Day 7 to Hawaii

We have often joked about our ship´s big brass bell hanging at the foot of the companionway. “Its time to reef when the bell rings all by itself” we say. Yesterday was the third time it has ever done that. The first two occasions were in a short steep chop in the Sea of Cortez, when against current, we had standing waves which shook and rattled our little ship. Yesterday we were screaming along at almost 8 knots under a triple reefed main and small staysail. The bell rang again! It broke the tension and we laughed out loud because it was so funny!
Its 2:00am local here and pitch black with no moon yet. When the moon does rise shortly, it will be the last quarter. With current cloud cover it will not shed much light over our world. Once again however, we are making excellent progress toward our destination; Honolulu is now less than 1,750 miles away. Its lonely out here in the middle of nowhere! Our closest boat contact is our buddy boat “Blessing” with whom we have a radio chat each morning at 7:00am. They are just over 200 miles away;
It seems as if each day we are faced with new and interesting challenges. Yesterday I worked on the fridge/freezer for hours and did not manage to resurrect it. I think the compressor is “fried”. The good news is that it no longer draws current, a valuable commodity on-board Mayaluga. The bad news is that Karin had to ditch just about the entire contents. Fish, chicken and steak … all gone! Some vegetables will survive. The biggest challenge is my stock of insulin which is supposed to last until we get back to BC. It needs to be refrigerated at all times. I hope it holds out to Hawaii, about another 15 to 18 days away. We are trying to line up a dealer rep to check out our refrigeration when we get to Hawaii. We do enjoy our fresh food. We also enjoy a cold beer! Alas, nothing cold on Mayaluga right now.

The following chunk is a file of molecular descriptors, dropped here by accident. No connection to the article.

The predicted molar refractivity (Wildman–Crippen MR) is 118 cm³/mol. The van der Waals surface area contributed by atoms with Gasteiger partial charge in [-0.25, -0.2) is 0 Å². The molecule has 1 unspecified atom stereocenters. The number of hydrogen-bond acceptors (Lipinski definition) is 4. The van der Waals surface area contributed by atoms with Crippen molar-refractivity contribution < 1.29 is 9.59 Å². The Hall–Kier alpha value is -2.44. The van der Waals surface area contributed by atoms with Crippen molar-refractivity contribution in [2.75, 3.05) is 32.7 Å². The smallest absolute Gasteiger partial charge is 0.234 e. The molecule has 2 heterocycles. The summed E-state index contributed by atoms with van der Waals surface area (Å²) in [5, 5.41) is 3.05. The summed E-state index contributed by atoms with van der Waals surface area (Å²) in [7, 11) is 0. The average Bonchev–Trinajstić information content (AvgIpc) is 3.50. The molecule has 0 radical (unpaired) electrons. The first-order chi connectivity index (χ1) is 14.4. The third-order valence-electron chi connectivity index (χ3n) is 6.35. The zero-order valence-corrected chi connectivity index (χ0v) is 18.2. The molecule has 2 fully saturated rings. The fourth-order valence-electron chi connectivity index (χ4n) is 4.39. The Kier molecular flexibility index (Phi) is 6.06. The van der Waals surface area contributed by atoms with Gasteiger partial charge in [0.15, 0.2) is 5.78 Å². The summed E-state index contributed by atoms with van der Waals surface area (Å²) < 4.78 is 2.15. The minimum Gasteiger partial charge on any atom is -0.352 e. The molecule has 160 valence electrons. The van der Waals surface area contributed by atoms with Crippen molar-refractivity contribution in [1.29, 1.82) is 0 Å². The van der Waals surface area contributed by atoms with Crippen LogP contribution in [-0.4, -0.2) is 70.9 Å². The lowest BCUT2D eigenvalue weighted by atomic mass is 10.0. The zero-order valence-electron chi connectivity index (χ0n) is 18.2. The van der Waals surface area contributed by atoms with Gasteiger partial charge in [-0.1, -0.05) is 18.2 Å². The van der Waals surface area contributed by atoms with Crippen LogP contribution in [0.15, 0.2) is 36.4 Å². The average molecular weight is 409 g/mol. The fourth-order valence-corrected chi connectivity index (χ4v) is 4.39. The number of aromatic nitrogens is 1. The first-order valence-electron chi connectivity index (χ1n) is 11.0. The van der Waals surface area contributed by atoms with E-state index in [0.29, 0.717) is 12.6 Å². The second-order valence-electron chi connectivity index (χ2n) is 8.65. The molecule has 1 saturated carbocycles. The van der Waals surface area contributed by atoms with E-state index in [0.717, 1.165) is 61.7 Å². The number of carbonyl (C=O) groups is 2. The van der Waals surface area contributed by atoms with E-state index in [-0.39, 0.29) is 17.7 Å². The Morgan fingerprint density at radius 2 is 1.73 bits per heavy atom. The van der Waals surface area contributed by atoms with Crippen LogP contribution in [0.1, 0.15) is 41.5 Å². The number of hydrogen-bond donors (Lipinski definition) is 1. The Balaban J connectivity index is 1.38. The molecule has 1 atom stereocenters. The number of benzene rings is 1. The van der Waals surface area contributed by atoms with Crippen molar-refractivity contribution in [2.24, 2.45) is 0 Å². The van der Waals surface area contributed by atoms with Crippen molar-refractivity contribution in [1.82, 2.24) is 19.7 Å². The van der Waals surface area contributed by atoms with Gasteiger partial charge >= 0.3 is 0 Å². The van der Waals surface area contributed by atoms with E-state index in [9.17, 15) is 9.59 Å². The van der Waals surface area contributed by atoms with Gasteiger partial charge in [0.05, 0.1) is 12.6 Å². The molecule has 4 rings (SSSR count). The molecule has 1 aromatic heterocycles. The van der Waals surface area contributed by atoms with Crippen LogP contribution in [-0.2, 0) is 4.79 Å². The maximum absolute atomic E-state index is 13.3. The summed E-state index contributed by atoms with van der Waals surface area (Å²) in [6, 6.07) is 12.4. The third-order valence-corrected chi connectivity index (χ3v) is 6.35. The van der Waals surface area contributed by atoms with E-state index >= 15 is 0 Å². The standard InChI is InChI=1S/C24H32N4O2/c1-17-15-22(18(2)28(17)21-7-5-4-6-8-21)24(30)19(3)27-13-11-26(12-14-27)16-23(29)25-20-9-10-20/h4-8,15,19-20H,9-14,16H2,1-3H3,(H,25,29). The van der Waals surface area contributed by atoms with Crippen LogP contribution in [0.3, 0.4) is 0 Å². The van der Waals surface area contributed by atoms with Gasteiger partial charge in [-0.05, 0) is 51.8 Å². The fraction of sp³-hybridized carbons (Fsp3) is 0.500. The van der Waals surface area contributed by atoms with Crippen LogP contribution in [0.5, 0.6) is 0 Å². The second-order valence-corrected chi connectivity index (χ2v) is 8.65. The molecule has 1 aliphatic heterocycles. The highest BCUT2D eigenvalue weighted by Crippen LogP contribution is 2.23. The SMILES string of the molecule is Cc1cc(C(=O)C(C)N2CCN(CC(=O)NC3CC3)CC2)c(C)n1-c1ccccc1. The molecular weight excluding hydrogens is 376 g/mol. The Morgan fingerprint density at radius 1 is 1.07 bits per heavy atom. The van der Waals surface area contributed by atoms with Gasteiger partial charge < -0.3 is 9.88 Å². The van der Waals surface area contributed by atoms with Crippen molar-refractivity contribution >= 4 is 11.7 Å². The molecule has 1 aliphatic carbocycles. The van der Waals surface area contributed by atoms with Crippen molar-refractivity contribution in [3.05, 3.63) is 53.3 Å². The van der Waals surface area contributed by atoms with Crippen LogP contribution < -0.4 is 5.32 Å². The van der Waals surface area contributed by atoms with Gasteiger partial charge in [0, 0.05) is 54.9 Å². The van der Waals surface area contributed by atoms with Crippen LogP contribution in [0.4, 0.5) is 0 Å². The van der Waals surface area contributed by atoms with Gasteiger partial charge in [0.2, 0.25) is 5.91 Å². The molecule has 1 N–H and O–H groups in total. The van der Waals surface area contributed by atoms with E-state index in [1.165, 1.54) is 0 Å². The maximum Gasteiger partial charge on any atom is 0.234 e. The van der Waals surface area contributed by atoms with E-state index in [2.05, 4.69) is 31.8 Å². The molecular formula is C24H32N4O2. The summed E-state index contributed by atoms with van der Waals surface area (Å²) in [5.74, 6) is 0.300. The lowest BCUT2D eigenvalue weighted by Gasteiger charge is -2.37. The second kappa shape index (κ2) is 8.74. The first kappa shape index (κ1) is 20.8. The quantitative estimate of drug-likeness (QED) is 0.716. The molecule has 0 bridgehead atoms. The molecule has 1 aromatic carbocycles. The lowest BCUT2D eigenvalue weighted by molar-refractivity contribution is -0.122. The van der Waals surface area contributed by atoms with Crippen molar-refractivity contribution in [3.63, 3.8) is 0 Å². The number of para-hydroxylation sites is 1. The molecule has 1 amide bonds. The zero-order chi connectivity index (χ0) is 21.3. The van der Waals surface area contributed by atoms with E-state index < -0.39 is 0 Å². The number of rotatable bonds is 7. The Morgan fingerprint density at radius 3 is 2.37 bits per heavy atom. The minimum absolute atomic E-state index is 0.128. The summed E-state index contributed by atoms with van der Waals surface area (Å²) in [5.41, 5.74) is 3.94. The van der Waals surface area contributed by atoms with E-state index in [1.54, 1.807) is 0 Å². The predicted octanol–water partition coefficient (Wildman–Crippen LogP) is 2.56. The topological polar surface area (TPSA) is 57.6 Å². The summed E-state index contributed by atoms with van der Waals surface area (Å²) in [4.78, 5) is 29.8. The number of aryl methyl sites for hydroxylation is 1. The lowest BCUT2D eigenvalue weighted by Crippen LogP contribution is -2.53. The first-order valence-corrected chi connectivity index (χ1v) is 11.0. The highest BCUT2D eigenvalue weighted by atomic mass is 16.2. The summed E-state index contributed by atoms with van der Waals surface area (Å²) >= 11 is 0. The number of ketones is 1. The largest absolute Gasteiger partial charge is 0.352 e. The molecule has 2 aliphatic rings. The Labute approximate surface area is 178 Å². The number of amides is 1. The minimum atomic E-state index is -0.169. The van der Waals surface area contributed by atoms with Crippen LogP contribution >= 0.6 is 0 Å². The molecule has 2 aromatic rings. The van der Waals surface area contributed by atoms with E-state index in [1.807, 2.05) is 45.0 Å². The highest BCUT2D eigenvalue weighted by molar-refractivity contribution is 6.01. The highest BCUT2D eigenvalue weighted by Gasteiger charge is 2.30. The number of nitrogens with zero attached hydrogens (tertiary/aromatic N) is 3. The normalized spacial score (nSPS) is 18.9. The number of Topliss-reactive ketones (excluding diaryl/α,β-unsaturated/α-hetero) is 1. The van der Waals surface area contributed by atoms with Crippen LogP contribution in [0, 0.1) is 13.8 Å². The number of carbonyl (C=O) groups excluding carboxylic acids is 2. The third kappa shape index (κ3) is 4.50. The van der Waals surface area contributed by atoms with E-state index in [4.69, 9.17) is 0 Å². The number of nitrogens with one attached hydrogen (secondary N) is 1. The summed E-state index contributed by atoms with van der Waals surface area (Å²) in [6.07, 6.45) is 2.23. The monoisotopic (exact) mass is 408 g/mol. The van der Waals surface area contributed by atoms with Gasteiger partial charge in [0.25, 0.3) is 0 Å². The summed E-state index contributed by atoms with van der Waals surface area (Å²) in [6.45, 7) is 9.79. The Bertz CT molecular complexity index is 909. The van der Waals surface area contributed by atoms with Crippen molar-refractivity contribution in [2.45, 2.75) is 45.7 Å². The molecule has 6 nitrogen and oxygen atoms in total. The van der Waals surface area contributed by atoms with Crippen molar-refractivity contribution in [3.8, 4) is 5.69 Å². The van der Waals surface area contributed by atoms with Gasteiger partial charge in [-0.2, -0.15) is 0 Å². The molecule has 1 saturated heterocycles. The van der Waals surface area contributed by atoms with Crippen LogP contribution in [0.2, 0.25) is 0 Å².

I think we have finally come to the end of our close-hauled sailing, for the time being anyhow. About 12 hours ago we had a wind shift to due E, so we were able to trim the sails for a beam reach. Mayaluga loves this point of sail and is romping along at over 7 knots most of the time. The wind is reasonably steady at about 18 to 22 knots with very few squalls over the last 24 hours. Good sailing weather! Every day we are getting closer to home, closer to family and friends. We talk more frequently now of “home” and what it will feel like to sail down the Strait of Juan de Fuca. Less than two months away now! ————————————————- Do not push the “reply” button to respond to this message if that includes the text of this original message in your response. Messages are sent over a very low-speed radio link.
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